Culture and Geography
Reviewed by: Editorial Staff
The Portuguese established The Gambia as an important trading post in 1455, and in 1618, the trading rights were sold to the British. Though Gambia officially became a British colony in 1821, it was not encouraged to develop. In 1954, The Gambia gained autonomy and the first semi-autonomous elections were held in 1962. The Gambia finally became independent on 18 February 1965. Today, the country is a fledgling democracy.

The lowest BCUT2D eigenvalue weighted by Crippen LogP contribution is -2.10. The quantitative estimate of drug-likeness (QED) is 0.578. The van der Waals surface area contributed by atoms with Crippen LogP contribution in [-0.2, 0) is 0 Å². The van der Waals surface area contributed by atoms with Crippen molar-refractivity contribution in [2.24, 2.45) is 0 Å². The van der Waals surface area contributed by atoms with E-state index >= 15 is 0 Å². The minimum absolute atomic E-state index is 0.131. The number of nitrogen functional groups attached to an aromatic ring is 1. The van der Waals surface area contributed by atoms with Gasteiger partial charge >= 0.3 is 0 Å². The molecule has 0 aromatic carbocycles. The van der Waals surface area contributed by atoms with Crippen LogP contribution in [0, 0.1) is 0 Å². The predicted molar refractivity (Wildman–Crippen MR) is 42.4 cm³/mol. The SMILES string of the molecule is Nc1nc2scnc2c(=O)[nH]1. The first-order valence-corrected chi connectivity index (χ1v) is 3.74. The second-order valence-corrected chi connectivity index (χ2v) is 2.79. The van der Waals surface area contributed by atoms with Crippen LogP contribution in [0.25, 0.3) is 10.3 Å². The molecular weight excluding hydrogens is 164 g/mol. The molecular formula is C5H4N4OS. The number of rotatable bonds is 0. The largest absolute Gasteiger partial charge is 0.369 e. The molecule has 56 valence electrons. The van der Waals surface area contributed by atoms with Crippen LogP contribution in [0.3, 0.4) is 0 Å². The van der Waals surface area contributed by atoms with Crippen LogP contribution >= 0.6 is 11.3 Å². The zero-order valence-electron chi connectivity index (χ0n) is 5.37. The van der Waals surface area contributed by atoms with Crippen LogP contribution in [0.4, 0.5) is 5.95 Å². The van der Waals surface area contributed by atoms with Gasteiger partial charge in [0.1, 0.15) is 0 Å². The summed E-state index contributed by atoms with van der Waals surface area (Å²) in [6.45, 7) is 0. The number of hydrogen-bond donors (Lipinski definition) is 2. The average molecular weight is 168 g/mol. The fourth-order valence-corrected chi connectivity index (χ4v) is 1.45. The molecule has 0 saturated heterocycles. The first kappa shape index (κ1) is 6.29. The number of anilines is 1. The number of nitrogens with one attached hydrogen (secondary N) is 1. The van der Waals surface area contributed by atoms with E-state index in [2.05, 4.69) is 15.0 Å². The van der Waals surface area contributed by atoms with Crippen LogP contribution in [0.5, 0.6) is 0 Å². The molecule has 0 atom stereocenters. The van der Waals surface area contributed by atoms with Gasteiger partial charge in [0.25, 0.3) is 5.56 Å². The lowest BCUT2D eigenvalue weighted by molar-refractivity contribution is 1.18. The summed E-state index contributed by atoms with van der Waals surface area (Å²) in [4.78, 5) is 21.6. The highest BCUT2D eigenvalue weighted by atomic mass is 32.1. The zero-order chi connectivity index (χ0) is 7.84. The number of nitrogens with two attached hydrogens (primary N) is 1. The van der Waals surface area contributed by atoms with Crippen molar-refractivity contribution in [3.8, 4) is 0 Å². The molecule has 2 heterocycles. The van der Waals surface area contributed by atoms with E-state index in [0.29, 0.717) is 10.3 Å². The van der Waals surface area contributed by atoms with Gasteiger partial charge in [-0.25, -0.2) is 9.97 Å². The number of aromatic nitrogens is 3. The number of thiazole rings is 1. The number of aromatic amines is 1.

The Gambia has a great artistic tradition of music. For decades, local artists have kept folklore alive and maintained the heritage of the locals through song and dance. The most important instrument for accompanying is the kora, and the Mandinka are particularly noted for their skill in making these instruments.The Gambia stretches inland from the Atlantic along both sides of the Gambia River. This narrow stretch of land is the smallest country in Africa and is surrounded by Senegal on three sides. The river is lined with mangrove swamps and flanked by low hills. The mangroves then give way to more open country and, in places, to red ironstone cliffs. The land on either side of the river is generally open savannah with wooded areas along the drainage channels.